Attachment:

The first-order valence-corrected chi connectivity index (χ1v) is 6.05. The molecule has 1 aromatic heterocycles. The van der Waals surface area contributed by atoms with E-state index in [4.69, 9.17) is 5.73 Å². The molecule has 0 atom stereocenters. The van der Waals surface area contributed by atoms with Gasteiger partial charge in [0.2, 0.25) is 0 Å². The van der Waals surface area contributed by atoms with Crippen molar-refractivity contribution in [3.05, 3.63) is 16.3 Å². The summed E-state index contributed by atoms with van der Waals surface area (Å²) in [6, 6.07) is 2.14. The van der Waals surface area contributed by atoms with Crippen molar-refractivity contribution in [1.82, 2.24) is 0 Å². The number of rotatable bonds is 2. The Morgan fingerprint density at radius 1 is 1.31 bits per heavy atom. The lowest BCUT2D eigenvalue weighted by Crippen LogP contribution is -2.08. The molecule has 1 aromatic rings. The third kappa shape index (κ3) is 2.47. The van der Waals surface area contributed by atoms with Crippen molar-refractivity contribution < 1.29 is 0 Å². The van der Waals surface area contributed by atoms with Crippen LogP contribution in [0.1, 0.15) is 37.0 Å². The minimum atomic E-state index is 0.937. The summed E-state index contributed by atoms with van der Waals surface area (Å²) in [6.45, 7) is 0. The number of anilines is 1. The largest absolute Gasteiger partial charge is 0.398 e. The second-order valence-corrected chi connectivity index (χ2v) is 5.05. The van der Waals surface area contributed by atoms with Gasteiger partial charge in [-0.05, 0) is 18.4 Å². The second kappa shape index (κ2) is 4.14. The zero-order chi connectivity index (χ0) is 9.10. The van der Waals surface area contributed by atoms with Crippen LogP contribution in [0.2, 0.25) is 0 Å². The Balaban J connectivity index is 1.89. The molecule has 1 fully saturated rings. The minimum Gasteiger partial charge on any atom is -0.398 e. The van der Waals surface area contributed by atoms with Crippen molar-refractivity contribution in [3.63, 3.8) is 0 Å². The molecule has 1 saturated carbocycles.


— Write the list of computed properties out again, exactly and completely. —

The first-order valence-corrected chi connectivity index (χ1v) is 6.05. The molecule has 1 aromatic heterocycles. The van der Waals surface area contributed by atoms with E-state index in [4.69, 9.17) is 5.73 Å². The molecule has 0 atom stereocenters. The van der Waals surface area contributed by atoms with Gasteiger partial charge in [0.2, 0.25) is 0 Å². The van der Waals surface area contributed by atoms with Crippen molar-refractivity contribution in [3.05, 3.63) is 16.3 Å². The summed E-state index contributed by atoms with van der Waals surface area (Å²) in [6, 6.07) is 2.14. The van der Waals surface area contributed by atoms with Crippen molar-refractivity contribution in [1.82, 2.24) is 0 Å². The number of rotatable bonds is 2. The Morgan fingerprint density at radius 1 is 1.31 bits per heavy atom. The lowest BCUT2D eigenvalue weighted by Crippen LogP contribution is -2.08. The molecule has 1 aromatic rings. The third kappa shape index (κ3) is 2.47. The van der Waals surface area contributed by atoms with Crippen molar-refractivity contribution < 1.29 is 0 Å². The van der Waals surface area contributed by atoms with Crippen LogP contribution in [0.1, 0.15) is 37.0 Å². The minimum atomic E-state index is 0.937. The summed E-state index contributed by atoms with van der Waals surface area (Å²) in [6.45, 7) is 0. The number of anilines is 1. The largest absolute Gasteiger partial charge is 0.398 e. The second-order valence-corrected chi connectivity index (χ2v) is 5.05. The van der Waals surface area contributed by atoms with Gasteiger partial charge in [-0.05, 0) is 18.4 Å². The second kappa shape index (κ2) is 4.14. The zero-order chi connectivity index (χ0) is 9.10. The van der Waals surface area contributed by atoms with Crippen LogP contribution in [0.2, 0.25) is 0 Å². The Balaban J connectivity index is 1.89. The molecule has 1 fully saturated rings. The minimum Gasteiger partial charge on any atom is -0.398 e. The van der Waals surface area contributed by atoms with Crippen molar-refractivity contribution in [3.63, 3.8) is 0 Å². The molecule has 1 saturated carbocycles.